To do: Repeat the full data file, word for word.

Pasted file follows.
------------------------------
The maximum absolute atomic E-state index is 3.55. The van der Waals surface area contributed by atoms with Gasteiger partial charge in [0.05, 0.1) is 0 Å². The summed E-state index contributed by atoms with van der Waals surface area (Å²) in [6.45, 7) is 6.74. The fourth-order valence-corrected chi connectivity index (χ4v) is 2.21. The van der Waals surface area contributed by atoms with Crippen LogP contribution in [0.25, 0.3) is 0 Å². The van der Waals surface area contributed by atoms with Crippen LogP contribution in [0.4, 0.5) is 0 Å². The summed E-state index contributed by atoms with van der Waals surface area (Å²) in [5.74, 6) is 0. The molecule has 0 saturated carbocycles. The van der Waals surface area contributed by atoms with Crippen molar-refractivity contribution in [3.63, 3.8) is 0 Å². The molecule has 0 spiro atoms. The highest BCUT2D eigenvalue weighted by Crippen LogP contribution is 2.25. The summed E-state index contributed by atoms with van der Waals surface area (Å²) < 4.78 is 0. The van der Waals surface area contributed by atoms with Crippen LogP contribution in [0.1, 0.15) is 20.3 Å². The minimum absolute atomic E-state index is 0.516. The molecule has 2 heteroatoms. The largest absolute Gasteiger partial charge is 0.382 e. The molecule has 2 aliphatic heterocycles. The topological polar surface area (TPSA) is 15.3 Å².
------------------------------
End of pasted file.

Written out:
The maximum absolute atomic E-state index is 3.55. The van der Waals surface area contributed by atoms with Gasteiger partial charge in [0.05, 0.1) is 0 Å². The summed E-state index contributed by atoms with van der Waals surface area (Å²) in [6.45, 7) is 6.74. The fourth-order valence-corrected chi connectivity index (χ4v) is 2.21. The van der Waals surface area contributed by atoms with Crippen LogP contribution in [0.25, 0.3) is 0 Å². The van der Waals surface area contributed by atoms with Crippen LogP contribution in [0.4, 0.5) is 0 Å². The summed E-state index contributed by atoms with van der Waals surface area (Å²) in [5.74, 6) is 0. The molecule has 0 saturated carbocycles. The van der Waals surface area contributed by atoms with Crippen molar-refractivity contribution in [3.63, 3.8) is 0 Å². The molecule has 0 spiro atoms. The highest BCUT2D eigenvalue weighted by Crippen LogP contribution is 2.25. The summed E-state index contributed by atoms with van der Waals surface area (Å²) < 4.78 is 0. The van der Waals surface area contributed by atoms with Crippen LogP contribution in [0.1, 0.15) is 20.3 Å². The minimum absolute atomic E-state index is 0.516. The molecule has 2 heteroatoms. The largest absolute Gasteiger partial charge is 0.382 e. The molecule has 2 aliphatic heterocycles. The topological polar surface area (TPSA) is 15.3 Å².